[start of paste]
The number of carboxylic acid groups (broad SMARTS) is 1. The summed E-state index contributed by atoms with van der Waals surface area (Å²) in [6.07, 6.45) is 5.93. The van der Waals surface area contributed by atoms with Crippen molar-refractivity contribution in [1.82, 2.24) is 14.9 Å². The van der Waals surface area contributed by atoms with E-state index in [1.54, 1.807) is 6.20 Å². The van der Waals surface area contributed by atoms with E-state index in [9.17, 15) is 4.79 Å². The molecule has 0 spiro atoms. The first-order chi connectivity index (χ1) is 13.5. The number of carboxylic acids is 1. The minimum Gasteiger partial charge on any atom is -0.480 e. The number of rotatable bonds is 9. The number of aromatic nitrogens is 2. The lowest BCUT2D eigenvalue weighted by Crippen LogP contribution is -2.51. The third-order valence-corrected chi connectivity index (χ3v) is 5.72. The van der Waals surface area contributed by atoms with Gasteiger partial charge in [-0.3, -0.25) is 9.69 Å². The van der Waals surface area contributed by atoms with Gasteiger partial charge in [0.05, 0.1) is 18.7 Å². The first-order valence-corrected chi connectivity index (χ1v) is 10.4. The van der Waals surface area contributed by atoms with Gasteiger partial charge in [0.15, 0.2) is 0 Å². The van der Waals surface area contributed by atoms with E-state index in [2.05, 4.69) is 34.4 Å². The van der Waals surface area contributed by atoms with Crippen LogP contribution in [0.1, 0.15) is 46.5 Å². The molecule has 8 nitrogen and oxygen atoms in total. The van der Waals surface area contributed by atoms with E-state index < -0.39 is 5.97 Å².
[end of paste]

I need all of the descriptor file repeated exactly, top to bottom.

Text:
The number of carboxylic acid groups (broad SMARTS) is 1. The summed E-state index contributed by atoms with van der Waals surface area (Å²) in [6.07, 6.45) is 5.93. The van der Waals surface area contributed by atoms with Crippen molar-refractivity contribution in [1.82, 2.24) is 14.9 Å². The van der Waals surface area contributed by atoms with E-state index in [1.54, 1.807) is 6.20 Å². The van der Waals surface area contributed by atoms with E-state index in [9.17, 15) is 4.79 Å². The molecule has 0 spiro atoms. The first-order chi connectivity index (χ1) is 13.5. The number of carboxylic acids is 1. The minimum Gasteiger partial charge on any atom is -0.480 e. The number of rotatable bonds is 9. The number of aromatic nitrogens is 2. The lowest BCUT2D eigenvalue weighted by Crippen LogP contribution is -2.51. The third-order valence-corrected chi connectivity index (χ3v) is 5.72. The van der Waals surface area contributed by atoms with Gasteiger partial charge in [-0.3, -0.25) is 9.69 Å². The van der Waals surface area contributed by atoms with Gasteiger partial charge in [0.05, 0.1) is 18.7 Å². The first-order valence-corrected chi connectivity index (χ1v) is 10.4. The van der Waals surface area contributed by atoms with Gasteiger partial charge in [0.15, 0.2) is 0 Å². The van der Waals surface area contributed by atoms with E-state index in [2.05, 4.69) is 34.4 Å². The van der Waals surface area contributed by atoms with Crippen LogP contribution in [0.1, 0.15) is 46.5 Å². The molecule has 8 nitrogen and oxygen atoms in total. The van der Waals surface area contributed by atoms with E-state index < -0.39 is 5.97 Å².